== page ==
Where I may oft outwatch the Bear

With thrice great Hermesor unsphere

The spirit of Platoto unfold

What worlds or what vast regions hold

The immortal mind that hath forsook

Her mansion in this fleshly nook;

And of those demons that are found

In fireairfloodor underground

Whose power hath a true consent

With planet or with element.

Sometime let gorgeous Tragedy

In sceptred pall come sweeping by

Presenting Thebesor Pelops' line

Or the tale of Troy divine

Or what (though rare) of later age

Ennobled hath the buskined stage.

ButO sad Virgin! that thy power

Might raise Musaeus from his bower;

Or bid the soul of Orpheus sing

Such notes aswarbled to the string

Drew iron tears down Pluto's cheek

And made Hell grant what love did seek;

Or call up him that left half-told

The story of Cambuscan bold

Of Camballand of Algarsife

And who had Canace to wife

That owned the virtuous ring and glass

And of the wondrous horse of brass

On which the Tartar king did ride;

And if aught else great bards beside

In sage and solemn tunes have sung

Of turneysand of trophies hung

Of forestsand enchantments drear

Where more is meant than meets the ear.

ThusNightoft see me in thy pale career

Till civil-suited Morn appear

Not tricked and frouncedas she was wont

With the Attic boy to hunt

But kerchieft in a comely cloud

While rocking winds are piping loud

Or ushered with a shower still

When the gust hath blown his fill

Ending on the rustling leaves

With minute-drops from off the eaves.

Andwhen the sun begins to fling

His flaring beamsmeGoddessbring

To arched walks of twilight groves

And shadows brownthat Sylvan loves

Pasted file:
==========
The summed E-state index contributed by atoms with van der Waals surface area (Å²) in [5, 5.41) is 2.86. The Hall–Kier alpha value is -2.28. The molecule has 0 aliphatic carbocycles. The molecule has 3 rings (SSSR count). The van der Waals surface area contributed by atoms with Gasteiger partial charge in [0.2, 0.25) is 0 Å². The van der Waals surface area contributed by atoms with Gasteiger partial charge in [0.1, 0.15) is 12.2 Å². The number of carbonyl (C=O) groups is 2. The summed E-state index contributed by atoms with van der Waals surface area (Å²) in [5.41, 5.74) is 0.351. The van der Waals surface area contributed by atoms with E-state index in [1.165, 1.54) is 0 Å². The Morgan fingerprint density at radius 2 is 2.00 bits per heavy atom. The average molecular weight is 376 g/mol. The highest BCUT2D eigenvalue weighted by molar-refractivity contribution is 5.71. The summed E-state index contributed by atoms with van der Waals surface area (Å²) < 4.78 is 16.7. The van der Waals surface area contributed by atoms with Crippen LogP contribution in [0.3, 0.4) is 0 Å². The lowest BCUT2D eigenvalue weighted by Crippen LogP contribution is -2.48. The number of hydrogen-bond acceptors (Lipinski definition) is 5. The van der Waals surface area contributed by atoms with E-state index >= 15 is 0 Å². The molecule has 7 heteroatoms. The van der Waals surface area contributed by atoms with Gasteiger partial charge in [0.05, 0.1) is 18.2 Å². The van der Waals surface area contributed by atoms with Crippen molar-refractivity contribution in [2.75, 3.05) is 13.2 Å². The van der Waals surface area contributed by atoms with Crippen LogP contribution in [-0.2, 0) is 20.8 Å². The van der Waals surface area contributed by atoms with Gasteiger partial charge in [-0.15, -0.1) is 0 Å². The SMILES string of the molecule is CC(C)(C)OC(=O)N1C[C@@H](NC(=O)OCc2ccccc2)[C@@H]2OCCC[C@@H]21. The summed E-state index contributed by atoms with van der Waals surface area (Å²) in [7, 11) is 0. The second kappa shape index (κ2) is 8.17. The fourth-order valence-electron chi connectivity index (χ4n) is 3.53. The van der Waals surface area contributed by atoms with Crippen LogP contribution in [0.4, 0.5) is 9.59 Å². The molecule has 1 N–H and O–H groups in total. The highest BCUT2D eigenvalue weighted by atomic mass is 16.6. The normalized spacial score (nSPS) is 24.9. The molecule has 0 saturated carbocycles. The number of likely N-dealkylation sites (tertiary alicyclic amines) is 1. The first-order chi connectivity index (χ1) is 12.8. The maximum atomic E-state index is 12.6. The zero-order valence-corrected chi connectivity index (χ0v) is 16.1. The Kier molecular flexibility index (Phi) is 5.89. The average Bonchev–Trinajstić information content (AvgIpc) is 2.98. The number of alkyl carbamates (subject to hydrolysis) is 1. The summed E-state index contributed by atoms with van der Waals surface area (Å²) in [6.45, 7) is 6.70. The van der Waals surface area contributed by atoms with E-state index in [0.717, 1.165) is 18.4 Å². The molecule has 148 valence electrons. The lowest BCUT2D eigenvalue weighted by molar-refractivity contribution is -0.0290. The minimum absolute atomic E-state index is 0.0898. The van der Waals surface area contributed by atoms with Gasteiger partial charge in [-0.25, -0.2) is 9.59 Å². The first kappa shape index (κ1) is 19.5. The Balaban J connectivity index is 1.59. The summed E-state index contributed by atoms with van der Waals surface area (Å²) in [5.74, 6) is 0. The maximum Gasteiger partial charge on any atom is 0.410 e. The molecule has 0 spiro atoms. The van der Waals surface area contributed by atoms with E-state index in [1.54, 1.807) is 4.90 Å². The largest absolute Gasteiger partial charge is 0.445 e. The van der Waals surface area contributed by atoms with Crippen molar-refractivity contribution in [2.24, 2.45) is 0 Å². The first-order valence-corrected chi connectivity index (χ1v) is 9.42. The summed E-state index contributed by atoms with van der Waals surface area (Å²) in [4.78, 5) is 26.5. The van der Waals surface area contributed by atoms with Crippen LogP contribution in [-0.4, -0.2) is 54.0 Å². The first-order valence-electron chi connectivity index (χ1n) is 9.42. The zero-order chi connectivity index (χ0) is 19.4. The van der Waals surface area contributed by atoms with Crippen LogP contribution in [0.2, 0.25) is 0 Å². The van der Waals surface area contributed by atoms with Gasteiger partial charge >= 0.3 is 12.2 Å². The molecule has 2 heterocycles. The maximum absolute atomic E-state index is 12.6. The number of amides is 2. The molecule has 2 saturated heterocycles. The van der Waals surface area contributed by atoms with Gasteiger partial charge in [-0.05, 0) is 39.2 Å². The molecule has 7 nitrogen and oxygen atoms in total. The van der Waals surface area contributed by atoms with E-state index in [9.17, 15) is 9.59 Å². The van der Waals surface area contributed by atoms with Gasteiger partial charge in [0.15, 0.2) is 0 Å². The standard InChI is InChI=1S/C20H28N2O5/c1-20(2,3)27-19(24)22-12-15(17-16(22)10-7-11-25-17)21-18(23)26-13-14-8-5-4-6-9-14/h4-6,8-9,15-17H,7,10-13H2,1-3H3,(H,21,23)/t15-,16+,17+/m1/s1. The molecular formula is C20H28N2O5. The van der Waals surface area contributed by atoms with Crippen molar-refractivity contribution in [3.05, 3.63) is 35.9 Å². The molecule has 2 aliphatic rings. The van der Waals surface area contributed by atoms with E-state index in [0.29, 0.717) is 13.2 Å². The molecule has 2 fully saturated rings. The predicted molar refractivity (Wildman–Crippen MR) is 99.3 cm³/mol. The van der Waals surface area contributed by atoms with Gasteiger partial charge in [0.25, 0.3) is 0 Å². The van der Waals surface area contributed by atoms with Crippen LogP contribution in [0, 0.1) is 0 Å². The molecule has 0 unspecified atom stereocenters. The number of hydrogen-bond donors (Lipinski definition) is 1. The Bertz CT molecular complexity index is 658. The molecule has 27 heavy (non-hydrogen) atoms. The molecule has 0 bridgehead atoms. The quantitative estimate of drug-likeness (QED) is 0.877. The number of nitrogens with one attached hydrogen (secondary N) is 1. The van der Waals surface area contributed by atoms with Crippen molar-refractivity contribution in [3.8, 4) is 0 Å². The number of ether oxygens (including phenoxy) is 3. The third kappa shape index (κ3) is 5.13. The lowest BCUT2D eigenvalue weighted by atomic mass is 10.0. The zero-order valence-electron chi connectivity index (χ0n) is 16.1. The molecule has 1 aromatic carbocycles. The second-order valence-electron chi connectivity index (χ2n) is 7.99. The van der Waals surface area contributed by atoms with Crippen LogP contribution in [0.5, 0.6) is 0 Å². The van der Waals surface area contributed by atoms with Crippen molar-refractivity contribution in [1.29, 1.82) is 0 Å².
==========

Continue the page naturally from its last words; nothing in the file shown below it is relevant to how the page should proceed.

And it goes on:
Of pineor monumental oak

Where the rude axe with heaved stroke

Was never heard the nymphs to daunt

Or fright them from their hallowed haunt.

Therein close covertby some brook

Where no profaner eye may look

Hide me from day's garish eye

While the bee with honeyed thigh

That at her flowery work doth sing

And the waters murmuring

With such consort as they keep

Entice the dewy-feathered Sleep.

And let some strange mysterious dream

Wave at his wingsin airy stream

Of lively portraiture displayed

Softly on my eyelids laid;

Andas I wakesweet music breathe

Aboveaboutor underneath

Sent by some Spirit to mortals good

Or the unseen Genius of the wood.

But let my due feet never fail

To walk the studious cloister's pale

And love the high embowed roof

With antique pillars massy proof

And storied windows richly dight

Casting a dim religious light.

There let the pealing organ blow

To the full-voiced quire below

In service high and anthems clear

As may with sweetnessthrough mine ear

Dissolve me into ecstasies

And bring all Heaven before mine eyes.

And may at last my weary age

Find out the peaceful hermitage

The hairy gown and mossy cell

Where I may sit and rightly spell

Of every star that heaven doth shew

And every herb that sips the dew

Till old experience do attain

To something like prophetic strain.

These pleasuresMelancholygive;

And I with thee will choose to live.